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  • An Australian soldier's letters to his friends from World War II. When written, these letters did not mention place names other than those permitted by the censor.  In order to make a continuous and intelligible narrative, these place names (now permitted) have been inserted. A rare glimpse from the war front.

  • A book full of information, pictures and maps: The Battle of the Bulge; The Charge of the Light Brigade; Agincourt; Stonewall Jackson and the American Civil War and more.
  •  Here for the first time is the complete history of Hitler's empire.  No other empire ever bequeathed to historians such mountains of evidence about its rise and fall as the Third Reich. The Allied demand for unconditional surrender produced - before the Nazis could destroy their files - an almost hour-to-hour record of the nightmare realm created by Hitler. This record includes the testimony of Nazi leaders, concentration camp inmates, the diaries of officials, transcripts of secret conferences, army orders, private letters - all the vast paper work behind a conspiracy to conquer the world. This is also the story of Hitler the man - his love affairs, his imprisonment, his suicide.  There is also details of the plot to kidnap the Duke and Duchess of Windsor and hundreds of other inside stories. Most of all, it is the story of how Hitler destroyed his beloved Germany. The author, who watched and reported on the Nazis since 1925 had been reporting on-the-spot from Germany and Europe for almost forty years and spent over five years sifting the mountains of paper that eventually became this definitive history.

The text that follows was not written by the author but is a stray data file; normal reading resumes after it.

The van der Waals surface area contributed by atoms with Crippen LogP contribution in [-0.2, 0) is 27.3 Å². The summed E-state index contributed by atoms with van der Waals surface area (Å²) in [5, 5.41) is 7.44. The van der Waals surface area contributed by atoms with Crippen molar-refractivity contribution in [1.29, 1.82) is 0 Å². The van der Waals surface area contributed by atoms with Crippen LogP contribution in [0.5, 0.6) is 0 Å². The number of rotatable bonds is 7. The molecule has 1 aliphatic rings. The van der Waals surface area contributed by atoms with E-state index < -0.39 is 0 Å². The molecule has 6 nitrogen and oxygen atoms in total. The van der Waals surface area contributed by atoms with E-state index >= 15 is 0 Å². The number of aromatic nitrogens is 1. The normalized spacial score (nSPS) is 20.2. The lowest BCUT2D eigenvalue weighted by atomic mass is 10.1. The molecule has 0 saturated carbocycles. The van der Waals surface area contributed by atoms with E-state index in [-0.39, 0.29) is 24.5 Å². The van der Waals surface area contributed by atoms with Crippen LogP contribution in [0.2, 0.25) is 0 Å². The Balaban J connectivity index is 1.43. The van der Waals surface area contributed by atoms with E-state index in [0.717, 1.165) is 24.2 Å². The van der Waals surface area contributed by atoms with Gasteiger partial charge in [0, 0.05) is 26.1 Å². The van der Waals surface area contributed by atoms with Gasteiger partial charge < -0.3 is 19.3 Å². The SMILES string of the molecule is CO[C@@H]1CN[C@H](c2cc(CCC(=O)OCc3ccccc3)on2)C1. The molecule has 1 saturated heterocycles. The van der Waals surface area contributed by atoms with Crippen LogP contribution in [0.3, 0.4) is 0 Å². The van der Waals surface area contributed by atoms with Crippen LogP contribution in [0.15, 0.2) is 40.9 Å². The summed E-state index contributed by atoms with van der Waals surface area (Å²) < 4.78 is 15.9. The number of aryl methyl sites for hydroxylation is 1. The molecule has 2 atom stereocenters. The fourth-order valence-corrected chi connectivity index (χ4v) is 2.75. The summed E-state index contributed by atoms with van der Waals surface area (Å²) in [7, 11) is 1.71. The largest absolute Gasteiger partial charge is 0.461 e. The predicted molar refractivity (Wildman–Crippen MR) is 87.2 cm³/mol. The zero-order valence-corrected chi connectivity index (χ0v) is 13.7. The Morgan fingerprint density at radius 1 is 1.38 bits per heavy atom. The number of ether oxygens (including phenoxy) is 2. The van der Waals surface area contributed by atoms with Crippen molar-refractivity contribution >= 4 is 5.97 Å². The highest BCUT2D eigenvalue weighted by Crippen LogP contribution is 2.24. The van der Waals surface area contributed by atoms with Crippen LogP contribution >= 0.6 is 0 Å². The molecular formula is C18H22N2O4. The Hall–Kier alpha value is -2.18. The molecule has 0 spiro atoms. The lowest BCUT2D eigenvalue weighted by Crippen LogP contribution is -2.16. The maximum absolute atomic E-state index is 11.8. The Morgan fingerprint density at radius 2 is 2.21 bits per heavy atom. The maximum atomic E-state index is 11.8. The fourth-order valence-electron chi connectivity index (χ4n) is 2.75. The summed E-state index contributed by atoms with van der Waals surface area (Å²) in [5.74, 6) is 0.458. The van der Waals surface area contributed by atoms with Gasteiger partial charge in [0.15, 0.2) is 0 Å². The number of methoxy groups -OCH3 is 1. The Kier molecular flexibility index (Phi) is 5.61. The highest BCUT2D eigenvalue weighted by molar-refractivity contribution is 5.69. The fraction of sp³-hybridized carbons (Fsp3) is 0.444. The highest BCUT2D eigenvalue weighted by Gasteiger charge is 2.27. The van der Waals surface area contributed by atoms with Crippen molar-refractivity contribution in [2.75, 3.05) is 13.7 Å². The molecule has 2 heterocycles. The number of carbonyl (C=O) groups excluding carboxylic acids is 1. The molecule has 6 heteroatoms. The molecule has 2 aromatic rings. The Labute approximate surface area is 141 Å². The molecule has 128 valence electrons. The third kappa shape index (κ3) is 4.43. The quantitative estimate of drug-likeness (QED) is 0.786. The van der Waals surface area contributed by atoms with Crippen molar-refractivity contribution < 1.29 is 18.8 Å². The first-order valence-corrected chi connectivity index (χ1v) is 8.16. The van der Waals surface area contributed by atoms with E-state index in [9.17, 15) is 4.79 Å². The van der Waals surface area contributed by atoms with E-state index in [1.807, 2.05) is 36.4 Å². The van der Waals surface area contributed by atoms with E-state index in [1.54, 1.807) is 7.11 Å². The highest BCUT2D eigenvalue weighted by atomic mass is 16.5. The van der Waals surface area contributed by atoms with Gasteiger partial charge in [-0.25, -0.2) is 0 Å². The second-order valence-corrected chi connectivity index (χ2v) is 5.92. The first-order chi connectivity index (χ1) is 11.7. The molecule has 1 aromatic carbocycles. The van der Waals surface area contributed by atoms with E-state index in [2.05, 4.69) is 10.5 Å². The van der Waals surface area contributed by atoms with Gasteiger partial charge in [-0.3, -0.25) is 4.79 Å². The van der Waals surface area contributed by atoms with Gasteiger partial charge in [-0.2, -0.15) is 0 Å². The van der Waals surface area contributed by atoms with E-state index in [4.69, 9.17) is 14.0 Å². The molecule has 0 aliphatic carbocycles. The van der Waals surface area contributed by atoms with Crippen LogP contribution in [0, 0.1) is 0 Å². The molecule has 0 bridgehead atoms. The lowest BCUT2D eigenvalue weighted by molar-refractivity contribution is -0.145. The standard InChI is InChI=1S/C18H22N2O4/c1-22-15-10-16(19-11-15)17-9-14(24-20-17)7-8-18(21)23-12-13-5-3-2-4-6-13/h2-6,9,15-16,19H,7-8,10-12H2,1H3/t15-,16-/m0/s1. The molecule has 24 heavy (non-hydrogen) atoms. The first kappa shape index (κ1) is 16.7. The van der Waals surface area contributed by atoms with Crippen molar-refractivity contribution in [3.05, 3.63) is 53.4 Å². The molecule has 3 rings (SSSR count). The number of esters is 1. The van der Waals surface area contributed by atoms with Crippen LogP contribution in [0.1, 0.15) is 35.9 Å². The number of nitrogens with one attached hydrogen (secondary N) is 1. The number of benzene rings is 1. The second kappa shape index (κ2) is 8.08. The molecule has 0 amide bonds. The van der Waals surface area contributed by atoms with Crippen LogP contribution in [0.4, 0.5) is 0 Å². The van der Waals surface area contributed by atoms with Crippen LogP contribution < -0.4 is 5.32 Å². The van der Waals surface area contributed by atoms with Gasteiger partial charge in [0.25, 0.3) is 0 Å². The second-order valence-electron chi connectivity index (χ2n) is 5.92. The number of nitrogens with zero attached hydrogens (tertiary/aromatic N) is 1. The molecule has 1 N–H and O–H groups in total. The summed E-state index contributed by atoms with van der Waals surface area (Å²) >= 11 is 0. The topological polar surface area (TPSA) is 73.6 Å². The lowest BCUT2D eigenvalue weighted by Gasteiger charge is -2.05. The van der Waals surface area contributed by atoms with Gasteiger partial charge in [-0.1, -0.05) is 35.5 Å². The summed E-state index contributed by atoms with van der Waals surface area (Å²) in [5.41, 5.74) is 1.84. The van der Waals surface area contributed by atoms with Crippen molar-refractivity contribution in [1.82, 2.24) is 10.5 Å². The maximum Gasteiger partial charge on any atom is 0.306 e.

• An account of Churchill's voyage in August 1941 on the Prince of Wales and his meeting with President Roosevelt, the outcome of which was the Atlantic Charter.
  • Patton's aggression and theatrical personality made his units the most successful and efficient and he believed that it should be his Army that should lead the Allied attacks.  This brought him into constant conflict with Eisenhower and Montgomery, with Patton doing nothing to hide his belief that he would win the war if properly supported. He expected the same aggression from his men and was probably the best American field commander in the European theatre.

  • Military history has plenty of successful campaigns by celebrated commanders.  But what of the wartime tragedies of incompetence, miscalculation and misfortune that have dishonoured the names of once-proud generals, wasted the lives of thousands of soldiers and resulted in loss of precious territory and power?  This book covers twenty encounters, including the bloody Battle of Bannockburn in 1614, Napoleon's humiliation in Moscow in 1812 and Custer's shocking defeat at Little Bighorn in 1876.  Illustrated with black and white photos.

  • The author assesses and explains the role of Goering, dismissing the popular image of the corrupt and indolent buccaneer in order to show the central and serious political role that Goering played in the Third Reich. He shows all facets of Goering's personality, as well as the political context in which he exercised so much power.

  • A treasure trove of wealth to the historian, particularly regarding events in the years 1939 to 1942.
  • Rommel distinguished himself during World War I and at the start of World War II he was called upon to lead the 7th Panzer division.  His successful drive across France was rewarded by promotion and the command of German troops in Libya. He was made Field Marshal after the fall of Tobruk but  he was hampered by lack of supplies at El Alamein and his health problems forced his return to Germany where he was put in charge  of the defence of the Atlantic Wall.  His warnings to Hitler of impending invasion went unheeded and he joined the abortive attempt to assassinate Hitler.  He was forced to suicide for his role and since then, his legend has grown with every passing year. Illustrated with colour and black and white photographs.